Though many centenarians have passed away in the City of Brotherly Love, none have surpassed the forgotten, but truly remarkable, African-American woman named Mary McDonald. McDonald died on January 5, 1906, at the ripe old age of 135!
Many may scoff at the above declaration, but Mary’s official death certificate in Philadelphia declares her to have been born in Pennsylvania on November 14, 1770, and died at the age of “135 years, 1 month & 21 days.” Also, the 1900 Federal Census returns for Philadelphia’s Ward 34 shows Mary as being born in 1770 in Pennsylvania.
In 1887 at age 117, Mary McDonald (occasionally referred to as McDonnell) moved to the Home for Aged & Infirm Colored Persons, located on the southwest corner of Girard and Belmont Avenues. The home had been founded in 1864 during the Civil War by Stephen and Harriet Smith, also of African ancestry.
The Annual Reports of the Board of Managers of the Home of Aged and Infirm Colored Persons provide a biographical sketch of Mary, noting in 1902 that Mary was “familiarly known in the house and without as ‘grandmother.'” According the records of the Home, Mary was born in Frogtown near Valley Forge. Mary related how “at the age of four years she was placed in the family of Reese Howell” and “remembers the years 1777 and ’78, when the Revolutionary forces were camped near Valley Forge.”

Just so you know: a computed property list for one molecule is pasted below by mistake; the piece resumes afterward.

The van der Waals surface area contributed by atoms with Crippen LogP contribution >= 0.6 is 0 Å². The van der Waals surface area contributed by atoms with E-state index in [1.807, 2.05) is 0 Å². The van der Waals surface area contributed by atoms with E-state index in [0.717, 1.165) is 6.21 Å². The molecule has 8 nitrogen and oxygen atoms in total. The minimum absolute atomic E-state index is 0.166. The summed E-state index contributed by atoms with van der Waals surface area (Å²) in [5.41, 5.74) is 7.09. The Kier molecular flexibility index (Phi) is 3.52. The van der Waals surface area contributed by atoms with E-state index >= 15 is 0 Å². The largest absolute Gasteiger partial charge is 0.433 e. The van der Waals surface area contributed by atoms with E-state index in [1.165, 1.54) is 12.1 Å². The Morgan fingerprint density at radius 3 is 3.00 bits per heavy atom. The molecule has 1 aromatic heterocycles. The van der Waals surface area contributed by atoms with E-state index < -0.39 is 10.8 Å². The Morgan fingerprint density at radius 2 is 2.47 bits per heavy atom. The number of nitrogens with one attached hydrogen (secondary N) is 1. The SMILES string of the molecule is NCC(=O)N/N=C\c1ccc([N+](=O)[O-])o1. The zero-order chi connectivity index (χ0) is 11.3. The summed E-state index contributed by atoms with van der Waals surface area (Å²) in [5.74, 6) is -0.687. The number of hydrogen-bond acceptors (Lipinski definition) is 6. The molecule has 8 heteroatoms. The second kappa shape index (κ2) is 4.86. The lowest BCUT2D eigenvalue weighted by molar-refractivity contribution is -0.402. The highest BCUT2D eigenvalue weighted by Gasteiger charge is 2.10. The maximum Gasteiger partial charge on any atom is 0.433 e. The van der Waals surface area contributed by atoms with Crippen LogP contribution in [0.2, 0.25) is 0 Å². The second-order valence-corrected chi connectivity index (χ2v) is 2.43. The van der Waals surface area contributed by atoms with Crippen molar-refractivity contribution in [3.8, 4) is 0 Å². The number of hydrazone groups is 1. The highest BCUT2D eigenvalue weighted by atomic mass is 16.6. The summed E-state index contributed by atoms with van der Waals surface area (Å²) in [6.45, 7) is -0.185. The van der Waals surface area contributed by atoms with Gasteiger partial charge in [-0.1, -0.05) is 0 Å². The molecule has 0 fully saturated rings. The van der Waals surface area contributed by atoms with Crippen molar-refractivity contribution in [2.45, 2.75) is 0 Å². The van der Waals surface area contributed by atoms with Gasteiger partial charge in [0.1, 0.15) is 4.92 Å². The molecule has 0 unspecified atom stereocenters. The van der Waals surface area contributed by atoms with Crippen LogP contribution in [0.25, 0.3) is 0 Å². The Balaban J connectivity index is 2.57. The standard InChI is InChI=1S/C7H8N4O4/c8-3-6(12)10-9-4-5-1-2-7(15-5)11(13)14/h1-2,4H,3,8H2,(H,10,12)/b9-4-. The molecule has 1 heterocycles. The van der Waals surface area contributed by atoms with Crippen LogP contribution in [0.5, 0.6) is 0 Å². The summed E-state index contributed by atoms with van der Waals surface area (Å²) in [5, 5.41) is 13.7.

The Daughters of the American Revolution organization verified Mary’s reminiscences, and agreed that in 1899 “the old woman must be over one hundred and twenty-eight years of age.” Mary McDonald reminisced about the Revolution, giving details of the skirmishing of the Continental Army “in the neighborhood of Philadelphia,” and how “the soldiers were always going up and down the road. They were dressed in all buttons.” She remarked how “the soldiers came around twice a week to collect the provisions prepared for them. All the women in the neighborhood gave food to the patriots.”
Mary McDonald remembered those who resided in the Valley Forge area, such as Isaac Walker and his family. During an interview, Mary reportedly asked “if the Walkers were still there” and if Isaac was still living. The interviewer told her that Isaac’s grandchildren and great-grandchildren now lived here, and Mary “became greatly excited & praised the Lord.”
Mary McDonald was buried at Olive Cemetery, a graveyard reserved for Black individuals, which was originally located at Girard and Belmont Avenues in Philadelphia. She was moved to Eden and Mt. Zion in 1923.
Another centenarian, Edith Gilliam, an ex-slave from Sussex County, Virginia, was also buried in Olive Cemetery. Gilliam, who was the mother of 21 children, passed away in Philadelphia at the age of 115 on February 18, 1880. There is also an account of a woman named Alice, who reportedly died at age 116 in 1802. John Fanning Watson, the famed Philadelphia antiquarian of the 19th century printed a brief biographical account of Alice, who was born as a slave in Philadelphia, in his multi-volume compilation Annals of Philadelphia, and Pennsylvania.